Hollywood can be cruel, especially to people who are different. We have all seen what the film portrayals and casting have done to those who are actors of color, and those who are LGBT, especially transgender, but seldom do we hear about the unjust treatment of actors with disabilities. It is happening, and it is brutal. Disabled actors are not being cast in films, and it is not because there are no talented actors. It is not because they did not do well in auditions. It is not because they cannot handle the roles. It is not because it is more expensive to have disabled actors on set. It is not because disabled people can’t work long hours. All of these are inaccurate myths that Hollywood has created, as excuses for why they are not hiring disabled actors.
The truth is Hollywood is not giving disabled actors the chance to even audition. The fact is, some casting directors won’t even include disabled actors in casting notices. Many casting directors refuse to even see disabled actors, and when they do, they refuse to consider passing their information on to directors. Hollywood believes that America is not ready to see actually disabled people, but we exist in the world. We deserve to be seen. We deserve to be heard! The more they continue to deny us the same opportunities as other actors the worse we are treated in society. We are not understood, accepted, or even seen as human beings. Hollywood perpetuates the myth that we are so different, we should not be seen. They believe audiences are more comfortable seeing someone pretending to be us, even if it’s at the expense of our community.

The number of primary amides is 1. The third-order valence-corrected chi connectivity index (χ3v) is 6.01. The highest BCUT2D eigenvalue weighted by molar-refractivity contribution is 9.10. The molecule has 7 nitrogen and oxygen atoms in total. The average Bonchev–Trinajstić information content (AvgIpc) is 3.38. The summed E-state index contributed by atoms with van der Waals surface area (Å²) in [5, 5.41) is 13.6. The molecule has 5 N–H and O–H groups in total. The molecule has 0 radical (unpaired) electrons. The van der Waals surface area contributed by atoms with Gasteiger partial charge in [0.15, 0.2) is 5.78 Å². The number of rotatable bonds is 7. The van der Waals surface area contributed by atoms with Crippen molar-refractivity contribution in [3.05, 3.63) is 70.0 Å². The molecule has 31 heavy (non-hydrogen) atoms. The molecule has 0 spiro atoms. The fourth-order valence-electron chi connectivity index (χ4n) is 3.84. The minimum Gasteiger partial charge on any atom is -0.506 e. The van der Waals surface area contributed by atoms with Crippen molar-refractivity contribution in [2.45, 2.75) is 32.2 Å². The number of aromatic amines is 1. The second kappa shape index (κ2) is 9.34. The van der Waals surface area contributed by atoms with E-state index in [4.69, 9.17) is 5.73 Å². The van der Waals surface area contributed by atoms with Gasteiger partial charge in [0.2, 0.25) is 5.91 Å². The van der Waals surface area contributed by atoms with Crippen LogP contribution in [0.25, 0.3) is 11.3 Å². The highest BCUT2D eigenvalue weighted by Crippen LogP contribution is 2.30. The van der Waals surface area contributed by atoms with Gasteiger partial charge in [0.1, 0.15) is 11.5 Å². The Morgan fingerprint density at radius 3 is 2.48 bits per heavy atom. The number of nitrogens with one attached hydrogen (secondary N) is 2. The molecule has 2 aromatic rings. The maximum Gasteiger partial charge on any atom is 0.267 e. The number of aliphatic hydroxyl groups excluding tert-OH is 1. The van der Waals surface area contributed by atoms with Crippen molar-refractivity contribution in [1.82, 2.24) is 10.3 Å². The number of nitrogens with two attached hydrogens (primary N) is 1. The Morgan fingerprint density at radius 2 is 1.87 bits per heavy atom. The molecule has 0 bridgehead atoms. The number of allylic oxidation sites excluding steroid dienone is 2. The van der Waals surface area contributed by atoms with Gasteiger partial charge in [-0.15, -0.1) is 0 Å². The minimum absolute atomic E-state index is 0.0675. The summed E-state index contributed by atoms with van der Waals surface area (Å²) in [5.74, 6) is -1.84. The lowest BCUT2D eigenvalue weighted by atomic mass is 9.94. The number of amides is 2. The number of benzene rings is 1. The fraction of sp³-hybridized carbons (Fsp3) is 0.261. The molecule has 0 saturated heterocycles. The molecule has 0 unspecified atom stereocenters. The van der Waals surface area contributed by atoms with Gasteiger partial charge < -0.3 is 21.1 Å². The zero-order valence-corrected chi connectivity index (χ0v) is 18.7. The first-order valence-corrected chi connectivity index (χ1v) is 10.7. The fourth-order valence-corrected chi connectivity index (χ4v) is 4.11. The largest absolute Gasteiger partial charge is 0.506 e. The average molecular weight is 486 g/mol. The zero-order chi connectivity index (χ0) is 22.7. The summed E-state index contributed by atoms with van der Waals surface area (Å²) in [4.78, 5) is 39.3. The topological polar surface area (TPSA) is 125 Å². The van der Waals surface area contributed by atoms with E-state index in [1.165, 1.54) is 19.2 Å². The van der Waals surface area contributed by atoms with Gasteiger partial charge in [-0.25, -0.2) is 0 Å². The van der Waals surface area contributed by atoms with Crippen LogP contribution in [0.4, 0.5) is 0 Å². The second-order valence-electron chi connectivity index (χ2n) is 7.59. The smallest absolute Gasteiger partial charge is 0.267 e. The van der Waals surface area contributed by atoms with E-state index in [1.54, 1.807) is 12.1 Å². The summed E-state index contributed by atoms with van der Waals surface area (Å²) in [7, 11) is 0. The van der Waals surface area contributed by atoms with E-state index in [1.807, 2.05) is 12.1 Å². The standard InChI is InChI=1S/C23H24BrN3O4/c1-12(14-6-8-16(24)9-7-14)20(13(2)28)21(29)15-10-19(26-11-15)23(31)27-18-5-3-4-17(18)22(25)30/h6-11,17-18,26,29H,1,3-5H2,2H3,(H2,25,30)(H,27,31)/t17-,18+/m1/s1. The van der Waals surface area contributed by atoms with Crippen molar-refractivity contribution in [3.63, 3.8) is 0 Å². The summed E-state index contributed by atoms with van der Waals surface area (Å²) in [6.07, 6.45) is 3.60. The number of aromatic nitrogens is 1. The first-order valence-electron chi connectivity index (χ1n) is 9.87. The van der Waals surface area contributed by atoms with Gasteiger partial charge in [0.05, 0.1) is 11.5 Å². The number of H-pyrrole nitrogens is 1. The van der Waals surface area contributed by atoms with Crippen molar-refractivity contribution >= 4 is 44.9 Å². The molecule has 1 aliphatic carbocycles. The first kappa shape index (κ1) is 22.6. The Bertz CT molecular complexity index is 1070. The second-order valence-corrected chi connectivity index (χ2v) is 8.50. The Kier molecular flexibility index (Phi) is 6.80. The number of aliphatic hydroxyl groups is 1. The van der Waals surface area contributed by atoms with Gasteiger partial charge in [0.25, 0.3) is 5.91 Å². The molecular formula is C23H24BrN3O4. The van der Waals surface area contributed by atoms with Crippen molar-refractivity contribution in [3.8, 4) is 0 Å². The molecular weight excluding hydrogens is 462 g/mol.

This means that actors who have disabilities (especially invisible disabilities) must hide their disabilities until they become famous enough it does not matter. Keira Knightly had long been famous when she spoke out about growing up with dyslexia. Christopher Reeve was a celebrated actor, most especially known for portraying Superman, who most likely never would have had the chance to act or direct in films after his spinal injury had he not already been famous. Glenn Close had also been a celebrated actress when she started talking about her depression.
While SAG counted over 1000 self-proclaimed disabled people in its ranks in 2005, it has been hard to predict how many actors are actually disabled. This is largely the result of fear and stigma in the industry. I had an actress struggling to find work already, who is terrified that if Hollywood casting directors find out she is disabled they will no longer offer her the chance to audition. Her fear is justified, and very real. She is not alone. In her own words, here is her story:
We all fight so many things in this world. A very smart man said to me that we are all broken in some way. Knowing that, why must we focus on our differences? Why must we fight for equality in all manners? Shouldn’t that be a given? I write this anonymously because I feel I can’t come forward, and that is sad and unfair. But the truth of the matter is, I want to work, and there is too much judgement in the world and especially in our Business.